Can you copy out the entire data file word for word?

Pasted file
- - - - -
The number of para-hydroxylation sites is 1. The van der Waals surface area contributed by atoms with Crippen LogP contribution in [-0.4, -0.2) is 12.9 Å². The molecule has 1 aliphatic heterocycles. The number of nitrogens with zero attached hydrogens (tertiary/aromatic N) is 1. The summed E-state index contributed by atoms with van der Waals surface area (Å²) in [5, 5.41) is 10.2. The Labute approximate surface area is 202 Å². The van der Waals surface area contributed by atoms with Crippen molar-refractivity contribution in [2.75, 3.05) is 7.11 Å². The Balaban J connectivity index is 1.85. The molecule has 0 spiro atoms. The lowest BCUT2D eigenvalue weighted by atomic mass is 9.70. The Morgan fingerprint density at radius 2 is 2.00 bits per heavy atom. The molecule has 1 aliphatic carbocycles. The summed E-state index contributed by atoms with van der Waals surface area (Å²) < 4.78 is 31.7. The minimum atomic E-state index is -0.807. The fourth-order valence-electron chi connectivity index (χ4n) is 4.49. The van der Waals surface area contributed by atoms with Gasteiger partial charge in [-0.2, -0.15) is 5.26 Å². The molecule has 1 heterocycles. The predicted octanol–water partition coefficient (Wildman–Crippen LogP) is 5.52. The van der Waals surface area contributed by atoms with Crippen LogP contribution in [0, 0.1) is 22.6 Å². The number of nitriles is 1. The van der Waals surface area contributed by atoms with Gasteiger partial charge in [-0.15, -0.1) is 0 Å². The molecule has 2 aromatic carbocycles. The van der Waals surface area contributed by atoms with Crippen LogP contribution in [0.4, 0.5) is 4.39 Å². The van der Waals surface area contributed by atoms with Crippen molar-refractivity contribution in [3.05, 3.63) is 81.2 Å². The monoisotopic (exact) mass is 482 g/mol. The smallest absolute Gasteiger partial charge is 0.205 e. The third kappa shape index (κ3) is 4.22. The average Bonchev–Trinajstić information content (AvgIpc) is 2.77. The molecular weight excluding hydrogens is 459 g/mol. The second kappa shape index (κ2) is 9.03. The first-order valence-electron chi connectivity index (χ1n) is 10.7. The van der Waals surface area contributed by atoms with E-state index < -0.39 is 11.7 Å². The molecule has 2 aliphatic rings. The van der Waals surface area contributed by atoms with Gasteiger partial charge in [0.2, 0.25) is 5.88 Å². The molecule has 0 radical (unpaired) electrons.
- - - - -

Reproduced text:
The number of para-hydroxylation sites is 1. The van der Waals surface area contributed by atoms with Crippen LogP contribution in [-0.4, -0.2) is 12.9 Å². The molecule has 1 aliphatic heterocycles. The number of nitrogens with zero attached hydrogens (tertiary/aromatic N) is 1. The summed E-state index contributed by atoms with van der Waals surface area (Å²) in [5, 5.41) is 10.2. The Labute approximate surface area is 202 Å². The van der Waals surface area contributed by atoms with Crippen molar-refractivity contribution in [2.75, 3.05) is 7.11 Å². The Balaban J connectivity index is 1.85. The molecule has 0 spiro atoms. The lowest BCUT2D eigenvalue weighted by atomic mass is 9.70. The Morgan fingerprint density at radius 2 is 2.00 bits per heavy atom. The molecule has 1 aliphatic carbocycles. The summed E-state index contributed by atoms with van der Waals surface area (Å²) < 4.78 is 31.7. The minimum atomic E-state index is -0.807. The fourth-order valence-electron chi connectivity index (χ4n) is 4.49. The van der Waals surface area contributed by atoms with Gasteiger partial charge in [-0.2, -0.15) is 5.26 Å². The molecule has 1 heterocycles. The predicted octanol–water partition coefficient (Wildman–Crippen LogP) is 5.52. The van der Waals surface area contributed by atoms with Crippen LogP contribution in [0, 0.1) is 22.6 Å². The number of nitriles is 1. The van der Waals surface area contributed by atoms with Gasteiger partial charge in [-0.15, -0.1) is 0 Å². The molecule has 2 aromatic carbocycles. The van der Waals surface area contributed by atoms with Crippen LogP contribution in [0.4, 0.5) is 4.39 Å². The van der Waals surface area contributed by atoms with Crippen molar-refractivity contribution in [3.05, 3.63) is 81.2 Å². The monoisotopic (exact) mass is 482 g/mol. The smallest absolute Gasteiger partial charge is 0.205 e. The third kappa shape index (κ3) is 4.22. The average Bonchev–Trinajstić information content (AvgIpc) is 2.77. The molecular weight excluding hydrogens is 459 g/mol. The second kappa shape index (κ2) is 9.03. The first-order valence-electron chi connectivity index (χ1n) is 10.7. The van der Waals surface area contributed by atoms with E-state index < -0.39 is 11.7 Å². The molecule has 2 aliphatic rings. The van der Waals surface area contributed by atoms with Gasteiger partial charge in [0.2, 0.25) is 5.88 Å². The molecule has 0 radical (unpaired) electrons.